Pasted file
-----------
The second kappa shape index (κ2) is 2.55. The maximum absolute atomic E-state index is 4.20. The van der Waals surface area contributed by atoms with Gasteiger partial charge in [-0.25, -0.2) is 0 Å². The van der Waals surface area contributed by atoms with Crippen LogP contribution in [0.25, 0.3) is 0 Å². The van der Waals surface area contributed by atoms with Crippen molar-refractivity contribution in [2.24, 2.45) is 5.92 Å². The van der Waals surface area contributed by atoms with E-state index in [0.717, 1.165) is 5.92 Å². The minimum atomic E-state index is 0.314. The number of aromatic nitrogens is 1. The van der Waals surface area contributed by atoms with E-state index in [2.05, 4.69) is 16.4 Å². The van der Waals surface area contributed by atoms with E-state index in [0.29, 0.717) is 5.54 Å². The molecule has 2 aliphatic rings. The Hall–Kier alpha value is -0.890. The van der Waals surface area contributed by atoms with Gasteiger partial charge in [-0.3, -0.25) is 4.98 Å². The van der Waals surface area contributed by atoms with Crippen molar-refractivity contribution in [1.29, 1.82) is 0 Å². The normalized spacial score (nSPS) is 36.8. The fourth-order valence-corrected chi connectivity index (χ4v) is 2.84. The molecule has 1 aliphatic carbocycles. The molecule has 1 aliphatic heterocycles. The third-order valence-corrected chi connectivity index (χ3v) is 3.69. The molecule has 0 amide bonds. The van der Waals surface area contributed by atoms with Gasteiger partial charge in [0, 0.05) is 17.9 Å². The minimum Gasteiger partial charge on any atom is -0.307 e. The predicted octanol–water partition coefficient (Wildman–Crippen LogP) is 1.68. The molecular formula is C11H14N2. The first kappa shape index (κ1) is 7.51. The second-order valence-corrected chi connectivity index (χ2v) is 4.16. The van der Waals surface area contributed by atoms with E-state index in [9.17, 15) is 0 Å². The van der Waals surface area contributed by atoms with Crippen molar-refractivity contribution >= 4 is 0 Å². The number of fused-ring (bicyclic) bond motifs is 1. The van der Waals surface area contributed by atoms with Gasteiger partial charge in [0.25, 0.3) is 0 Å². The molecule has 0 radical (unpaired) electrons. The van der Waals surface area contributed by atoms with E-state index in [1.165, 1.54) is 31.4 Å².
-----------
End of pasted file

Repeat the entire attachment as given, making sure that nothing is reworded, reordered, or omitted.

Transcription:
The second kappa shape index (κ2) is 2.55. The maximum absolute atomic E-state index is 4.20. The van der Waals surface area contributed by atoms with Gasteiger partial charge in [-0.25, -0.2) is 0 Å². The van der Waals surface area contributed by atoms with Crippen LogP contribution in [0.25, 0.3) is 0 Å². The van der Waals surface area contributed by atoms with Crippen molar-refractivity contribution in [2.24, 2.45) is 5.92 Å². The van der Waals surface area contributed by atoms with E-state index in [0.717, 1.165) is 5.92 Å². The minimum atomic E-state index is 0.314. The number of aromatic nitrogens is 1. The van der Waals surface area contributed by atoms with E-state index in [2.05, 4.69) is 16.4 Å². The van der Waals surface area contributed by atoms with E-state index in [0.29, 0.717) is 5.54 Å². The molecule has 2 aliphatic rings. The Hall–Kier alpha value is -0.890. The van der Waals surface area contributed by atoms with Gasteiger partial charge in [-0.3, -0.25) is 4.98 Å². The van der Waals surface area contributed by atoms with Crippen molar-refractivity contribution in [1.29, 1.82) is 0 Å². The normalized spacial score (nSPS) is 36.8. The fourth-order valence-corrected chi connectivity index (χ4v) is 2.84. The molecule has 1 aliphatic carbocycles. The molecule has 1 aliphatic heterocycles. The third-order valence-corrected chi connectivity index (χ3v) is 3.69. The molecule has 0 amide bonds. The van der Waals surface area contributed by atoms with Gasteiger partial charge in [0, 0.05) is 17.9 Å². The minimum Gasteiger partial charge on any atom is -0.307 e. The predicted octanol–water partition coefficient (Wildman–Crippen LogP) is 1.68. The molecular formula is C11H14N2. The first kappa shape index (κ1) is 7.51. The second-order valence-corrected chi connectivity index (χ2v) is 4.16. The van der Waals surface area contributed by atoms with E-state index in [9.17, 15) is 0 Å². The van der Waals surface area contributed by atoms with Crippen molar-refractivity contribution >= 4 is 0 Å². The number of fused-ring (bicyclic) bond motifs is 1. The van der Waals surface area contributed by atoms with Gasteiger partial charge in [0.25, 0.3) is 0 Å². The molecule has 0 radical (unpaired) electrons. The van der Waals surface area contributed by atoms with E-state index in [1.165, 1.54) is 31.4 Å².